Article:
• 1-1/2 T. baking powder. It’s a lot, I know. I want to try the single acting baking powder recipe from Gourmet, because I think this is one of those cases where the flavor difference would be noticeable. Next time, maybe…
  • 1-1/2 t. sea salt.
  • 1/2 c. buttermilk.
  • 1/2 c. water.
  • 3 oz. (3/4 stick) butter, melted.
  • leaves from 2 sprigs fresh rosemary.
  • ~1 T. milk.

Preheat oven to 415°F. Sift dry ingredients together into a large bowl (if your sea salt is coarse, add it after you sift the flour and baking powder).  Add the rosemary, and mix into the dry ingredients, gently. Make a well in the  ingredients, and pour in the remaining ingredients. Mix gently, until the dough comes together into a sticky dough. Sprinkle with some flour, and knead in the bowl for 30 seconds or so. You don’t want to handle this dough too much, or the consistency won’t be soft and flaky.  Form into a ball, and place on a parchment-lined or greased baking sheet.  Flatten the ball a bit, and then use the tip of a wet knife to score 8 segments into the damper (as pictured above).  Brush with milk, dust with a bit of flour, and place in the oven. Bake for 10 minutes, reduce temperature to 350°F, and bake for ~20 minutes more, until the bottom sounds hollow. If you can’t actually pick it up without fear of it falling apart, let it bake for a few minutes more and try again.

Enjoy both the stew and the damper together immediately. The stew may be better the next day, but damper is really meant to be eaten the day of. Invite friends over!


Filed under Australia, baking, beef, carrots, celery, main, milk, potatoes, quick bread, rosemary, soup, stew

10 responses to “Irish eyes are smiling

  1. pshaz

    har! i’ve totally been craving guinness pie since saturday, but i keep being foiled! but yesterday i got some guinness, and saved a bottle so i could make some myself, so this is perfect!

    but uhm, i was trying to figure out if it’s better in a can or in a bottle. (barring the option of tap of course) what do you think?

  2. liz

    Hmmm… Can, probably, if I remember properly. Though I don’t think it matters in stew. Hey, guess what? These guys agree with me. I’m kinda bummed now, though, because the last bottle of Guinness I had didn’t have the agitator thing in it, which totally ruined the experience.

  3. Looks great! I just had something for dinner last night that looks like that!

  4. Great tribute to St. Paddy’s Day!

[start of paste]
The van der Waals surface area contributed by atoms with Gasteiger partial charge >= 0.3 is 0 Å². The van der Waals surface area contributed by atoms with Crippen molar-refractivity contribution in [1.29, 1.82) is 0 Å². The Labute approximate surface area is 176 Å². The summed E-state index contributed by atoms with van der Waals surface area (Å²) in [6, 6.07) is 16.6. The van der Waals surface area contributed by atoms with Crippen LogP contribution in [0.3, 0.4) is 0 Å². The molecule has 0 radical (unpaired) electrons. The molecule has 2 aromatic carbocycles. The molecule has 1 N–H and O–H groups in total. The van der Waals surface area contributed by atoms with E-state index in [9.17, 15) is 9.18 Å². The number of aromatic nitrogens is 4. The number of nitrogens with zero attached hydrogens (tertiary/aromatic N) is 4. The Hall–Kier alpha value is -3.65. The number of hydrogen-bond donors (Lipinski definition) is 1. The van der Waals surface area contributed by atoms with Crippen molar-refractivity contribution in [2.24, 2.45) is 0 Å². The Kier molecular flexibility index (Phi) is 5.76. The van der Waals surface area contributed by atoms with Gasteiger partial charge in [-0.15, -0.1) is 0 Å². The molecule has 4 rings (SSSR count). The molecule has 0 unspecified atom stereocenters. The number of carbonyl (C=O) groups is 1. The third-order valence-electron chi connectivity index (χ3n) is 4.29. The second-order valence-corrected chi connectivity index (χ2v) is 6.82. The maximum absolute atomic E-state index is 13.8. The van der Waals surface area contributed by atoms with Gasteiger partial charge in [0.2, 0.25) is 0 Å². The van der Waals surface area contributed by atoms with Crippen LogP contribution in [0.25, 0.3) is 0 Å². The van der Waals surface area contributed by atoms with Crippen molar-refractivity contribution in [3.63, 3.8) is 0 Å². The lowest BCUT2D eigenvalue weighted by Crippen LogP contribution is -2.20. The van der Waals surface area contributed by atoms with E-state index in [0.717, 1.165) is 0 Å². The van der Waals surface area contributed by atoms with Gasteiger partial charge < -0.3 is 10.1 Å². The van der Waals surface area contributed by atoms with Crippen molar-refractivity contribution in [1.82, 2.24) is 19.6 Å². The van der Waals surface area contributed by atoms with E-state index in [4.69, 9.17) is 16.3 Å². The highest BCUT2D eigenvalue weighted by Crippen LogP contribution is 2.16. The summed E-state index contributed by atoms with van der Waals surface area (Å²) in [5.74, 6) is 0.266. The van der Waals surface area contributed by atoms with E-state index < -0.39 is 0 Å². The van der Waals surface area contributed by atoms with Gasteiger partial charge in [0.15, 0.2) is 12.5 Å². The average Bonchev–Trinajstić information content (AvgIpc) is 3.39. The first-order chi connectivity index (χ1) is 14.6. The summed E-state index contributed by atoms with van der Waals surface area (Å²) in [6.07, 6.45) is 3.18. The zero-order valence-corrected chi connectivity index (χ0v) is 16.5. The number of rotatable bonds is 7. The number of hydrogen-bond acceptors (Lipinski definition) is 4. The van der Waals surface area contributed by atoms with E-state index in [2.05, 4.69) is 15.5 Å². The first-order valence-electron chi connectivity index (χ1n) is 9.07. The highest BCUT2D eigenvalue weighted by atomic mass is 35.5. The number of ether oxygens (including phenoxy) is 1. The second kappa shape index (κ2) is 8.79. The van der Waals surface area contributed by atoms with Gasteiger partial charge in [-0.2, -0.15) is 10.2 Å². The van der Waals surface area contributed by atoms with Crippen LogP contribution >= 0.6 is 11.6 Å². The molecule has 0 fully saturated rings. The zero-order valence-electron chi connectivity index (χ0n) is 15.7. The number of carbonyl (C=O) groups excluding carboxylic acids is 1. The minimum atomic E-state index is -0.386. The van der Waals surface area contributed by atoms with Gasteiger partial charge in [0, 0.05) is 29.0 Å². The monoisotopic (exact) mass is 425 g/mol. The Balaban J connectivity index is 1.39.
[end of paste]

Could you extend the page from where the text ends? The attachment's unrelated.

I especially have a hankering for that damper…

  5. Mmmm, I can’t do the stew (with beef) but I’ll absolutely have to try the damper! I’m very bad at making anything pastryish, biscuits included, but I always crave them…

  6. liz

    Jessica and Lori Lynn — Thanks!

    Rachael — We’ve stopped buying beef, too, since we can’t afford stuff we know was actually properly raised (usually grass-fed beef carted all the way from Australia, which is kind of absurd!), so this was a good use of the last of what we had stored in the freezer. Next time, I was kind of thinking it might work for boar, if you cut the mini-roast you posted about into strips… One mini-roast would probably feed us for ~4-6 meals this way, which is totally doable!

    The damper is definitely worth a try, and is flaky without the fuss of scones (where you have to grate the butter and be really careful not to work them too hard). It’s good for breakfast, too, if you heat it up a bit. You don’t even need extra butter.

  7. The beef issue is interesting to me. After reading Omnivore’s Dilemma and having discussions with Greg about his childhood farm – where they raised their own cattle with names like “Choice” and “Prime”, then butchered and ate the meat over the course of years – I would be more inclined to eat properly raised beef. But, Greg doesn’t eat beef due to Mad Cow issues and I am happy to support him in this effort. So between the two of us I think beef is permanently off the list — too bad, as when it is properly raised I think it doesn’t have to be such a detriment to the environment.

  8. liz

    Hmm… If it’s properly raised, would Mad Cow be an issue? I don’t question the reasoning; I’m just curious (and perhaps misinformed).

  9. Pingback: Camping up the coast « threeForks

  10. Pingback: Cool Irish Food Recipes images | Food & Cooking